Poor cavity fill can result from a variety of process and engineering factors. In the case of vacuum-assist die casting, poor cavity fill and/or continued porosity can result when there exists a blockage or failure to achieve open flow path between the cavity and the vacuum tank. The below possible causes and solutions are representative of issues that can cause a reduction or elimination of the efficacy of the vacuum-assist method in the casting process.
It is recommended to first ascertain the level of vacuum being achieved in the die cavity for reference. This can be done by placing a rubber mat over the pour hole while the die is in the closed condition. Slit the rubber mat and place a vacuum gauge within the slit. Turn the vacuum pump on, ensure the tank is at vacuum pressure, and activate the system by opening the solenoid. Check the vacuum gauge at the pour hole to determine if an effective vacuum level has been obtained through the cavity.
Plugged Vacuum Block
Metal solder and lubricants can build up in the serrated tooth pattern over time according to process variables and alloy being cast. This can reduce the effective flow air for air to evacuate through the block. The best solution is to setup a regular maintenance schedule where the blocks are cleaned with a brass brush once or more per shift.
|Plugged Filter||Filters on the vacuum system will require regular cleaning. The frequency depends upon the specific casting process and alloys being cast. Filters can be monitored for indication of blockage by placing a vacuum gauge before and after the filters on the system. Any differential between the gauge readings on the pump side and on the die press side may indicate a need to check the filters. Midland FL-0016 Media Filters have quick-connect ends for easy change out when one become clogged. Midland-FL-0803 Knockdown Filters have removable baffles for easy cleaning, and a ball valve to quickly drain any trapped lliquid.|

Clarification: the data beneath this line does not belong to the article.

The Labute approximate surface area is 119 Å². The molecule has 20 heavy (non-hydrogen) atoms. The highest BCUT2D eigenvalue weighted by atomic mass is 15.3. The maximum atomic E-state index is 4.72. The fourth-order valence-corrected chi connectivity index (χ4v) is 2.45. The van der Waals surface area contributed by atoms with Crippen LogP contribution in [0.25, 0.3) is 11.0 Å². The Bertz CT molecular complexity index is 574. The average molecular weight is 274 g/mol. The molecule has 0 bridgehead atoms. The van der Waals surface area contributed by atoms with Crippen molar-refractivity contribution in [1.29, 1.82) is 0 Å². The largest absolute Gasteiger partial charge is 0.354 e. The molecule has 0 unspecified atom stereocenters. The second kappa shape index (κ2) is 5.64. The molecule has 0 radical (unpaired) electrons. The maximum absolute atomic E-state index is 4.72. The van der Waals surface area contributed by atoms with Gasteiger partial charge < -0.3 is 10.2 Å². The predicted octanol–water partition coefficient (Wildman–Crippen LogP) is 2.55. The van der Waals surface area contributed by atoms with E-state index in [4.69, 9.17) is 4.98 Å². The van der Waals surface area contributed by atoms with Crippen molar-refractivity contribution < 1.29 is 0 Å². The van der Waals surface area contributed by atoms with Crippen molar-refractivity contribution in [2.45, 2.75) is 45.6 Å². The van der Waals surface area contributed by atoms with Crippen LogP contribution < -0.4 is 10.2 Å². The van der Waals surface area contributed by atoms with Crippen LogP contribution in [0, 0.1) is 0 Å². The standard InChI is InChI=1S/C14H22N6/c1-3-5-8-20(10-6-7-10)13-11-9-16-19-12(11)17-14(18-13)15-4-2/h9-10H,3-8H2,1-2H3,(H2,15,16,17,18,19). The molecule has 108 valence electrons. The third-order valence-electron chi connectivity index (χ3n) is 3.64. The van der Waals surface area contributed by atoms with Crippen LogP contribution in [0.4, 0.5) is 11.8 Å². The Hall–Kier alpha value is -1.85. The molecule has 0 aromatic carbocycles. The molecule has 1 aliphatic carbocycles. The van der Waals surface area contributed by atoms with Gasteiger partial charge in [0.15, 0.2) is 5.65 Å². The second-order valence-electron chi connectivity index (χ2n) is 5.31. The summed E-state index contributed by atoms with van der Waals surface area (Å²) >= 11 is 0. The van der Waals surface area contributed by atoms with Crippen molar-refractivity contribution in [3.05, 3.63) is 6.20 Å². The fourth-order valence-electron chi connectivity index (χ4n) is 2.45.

|Pinched or Punctured Vacuum Hose||It is critical to system integrity that the vacuum hoses and connections be checked periodically for blockage, restriction, and/or punctures. These can all reduce the free flow of air from the cavity to the vacuum tank.|
|Excessive Die Leakage||It is possible, that there exists so much air leakage into the die cavity, that the vacuum system is unable to sufficiently evacuate the air in the cavity, or the Valve-Less Blocks do not provide sufficient area to allow full air evacuation in the allotted time. Vacuum systems and Valve-Less Blocks are sized based on calculations which take into account the volume of air that must be evacuated, and the time in which that air must be evacuated to allow for cavity fill. While safety factors are built in to the calculation, changes to process and/or die press may result in air leakage that over comes the vacuum system and/or Valve-Less Blocks. In this case the process engineer or operator must assess variables such as die alignment, fill times, and whether the die is properly held closed during injection.|
|Misalignment of Vacuum Block(s)||If blocks are not aligned properly it will restrict the effective flow area through which air from the cavity and system passes. Check the alignment of Valve-Less Vacuum Blocks by placing a piece of lead solder on the serrated part of the block and then closing the die. Next, measure the cross sections of the vertical angles of each serration using a caliper. The critical factor is to ensure that the thickness of each vertical angle corresponds to its opposite vertical angle for each serration.|
If the measurements of the thickness of two opposite angles differ greatly, it indicates misalignment of the stationary and ejector side halves. Misalignment can reduce or completely choke off the air flow through the blocks. It will be critical to ensure that blocks are properly installed using the pucks on the back sides as reference edges. Instructions for correctly installing blocks can be downloaded in the .pdf links on the Valve-Less Vacuum Block Installation page.